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setting fire to rental property affects interstate commerce, see Guzman, 603 F.3d at 109, if the landlord's purchase of that rental property does not also affect interstate commerce. See Benjamin, 252 F.3d at 9 (only " de minimus" affect on interstate commerce is required).

Ample evidence was presented during trial to permit the jury to infer Defendant was in the business of purchasing properties for subsequent rental.[3] See generally Richard, 234 F.3d at 767 (all reasonable inferences viewed in light most favorable to Government). The evidence further permits the inference that, after depositing his first illegally-obtained check[4] (Trial Exhibit (" Exh." ) 24 at 14, 20), Defendant wrote a check for $16,854 with his newly-acquired money, payable to Michelman Law Office,[5] which was used to buy property at 64 Marlborough Street on his behalf.[6]

Therefore, the court applies the holding of Guzman and finds the transaction resulting in the purchase of 64 Marlborough Street was sufficiently connected to interstate commerce to fit within the definition of " monetary transaction" under 18 U.S.C. § 1957. See 603 F.3d at 109. Accordingly, the jury was permitted to find Defendant guilty of Count 6.

(2) Count 7--99 Central Street

Count 7 alleges Defendant violated 18 U.S.C. § 1957 in his effective purchase of a second property at 99 Central Street. In exchange for a second illegally-obtained check,[7] which Defendant cashed at Boston Check Cashing Service, Defendant received $30,000 in money orders, in addition to some cash. (Exh. 36.) Defendant transferred those money orders to Attorney Michelman, who ultimately utilized them to purchase 99 Central Street on Defendant's behalf. (Exh. 34.) Whether Attorney Michelman's deposit of these money orders (Exh. 33) into an FDIC-insured client-fund bank account sufficed for the interstate commerce requirement (Dkt. No. 115, Def. Mem. 5.), need not be addressed as Defendant's argument fails on other essential grounds.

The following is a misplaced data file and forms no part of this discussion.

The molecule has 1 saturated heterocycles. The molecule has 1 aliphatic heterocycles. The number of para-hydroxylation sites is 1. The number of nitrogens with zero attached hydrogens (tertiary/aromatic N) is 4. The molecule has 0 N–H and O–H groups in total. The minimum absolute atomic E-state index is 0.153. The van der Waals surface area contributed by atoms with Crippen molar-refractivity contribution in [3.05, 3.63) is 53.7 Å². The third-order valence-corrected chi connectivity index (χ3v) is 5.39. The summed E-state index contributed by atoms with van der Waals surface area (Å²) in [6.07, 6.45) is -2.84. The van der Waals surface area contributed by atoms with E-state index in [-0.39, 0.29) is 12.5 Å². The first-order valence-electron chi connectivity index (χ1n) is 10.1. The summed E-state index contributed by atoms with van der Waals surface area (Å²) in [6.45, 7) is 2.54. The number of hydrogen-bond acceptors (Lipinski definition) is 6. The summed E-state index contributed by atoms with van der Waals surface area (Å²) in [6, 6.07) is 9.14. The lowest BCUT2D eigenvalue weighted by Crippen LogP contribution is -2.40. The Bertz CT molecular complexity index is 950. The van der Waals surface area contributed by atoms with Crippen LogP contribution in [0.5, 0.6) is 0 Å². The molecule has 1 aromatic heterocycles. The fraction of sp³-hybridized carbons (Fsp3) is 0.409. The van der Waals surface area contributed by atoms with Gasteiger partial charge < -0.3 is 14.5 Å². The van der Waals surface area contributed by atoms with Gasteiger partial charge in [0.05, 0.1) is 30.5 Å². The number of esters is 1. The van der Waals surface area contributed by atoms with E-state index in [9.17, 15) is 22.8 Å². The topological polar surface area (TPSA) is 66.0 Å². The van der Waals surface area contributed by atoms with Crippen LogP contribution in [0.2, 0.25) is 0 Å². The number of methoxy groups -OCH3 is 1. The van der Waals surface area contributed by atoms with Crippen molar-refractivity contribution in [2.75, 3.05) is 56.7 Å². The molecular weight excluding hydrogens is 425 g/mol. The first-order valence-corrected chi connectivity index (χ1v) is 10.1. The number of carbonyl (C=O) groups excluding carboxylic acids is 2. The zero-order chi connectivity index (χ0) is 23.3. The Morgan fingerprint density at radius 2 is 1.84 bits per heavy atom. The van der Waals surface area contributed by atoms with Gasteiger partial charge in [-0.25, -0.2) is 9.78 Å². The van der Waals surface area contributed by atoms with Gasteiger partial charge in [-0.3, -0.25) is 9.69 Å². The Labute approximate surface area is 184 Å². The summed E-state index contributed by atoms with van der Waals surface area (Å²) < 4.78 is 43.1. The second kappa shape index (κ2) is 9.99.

Defendant asserts there was no evidence demonstrating he gave the money to his attorney knowing or intending it to be deposited into an FDIC-insured bank account by that attorney. (Dkt. No. 115,

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Def. Mem. 5-6.) Even if these assertions are true, Defendant concedes the money orders " appear to have represented the final payment for the [99 Central Street] property." (Dkt. No. 115, Def. Mem. 7.) The court finds the evidence permits the inference that Defendant intended these funds to be used to purchase real estate and the funds were so used. See Richard, 234 F.3d at 767.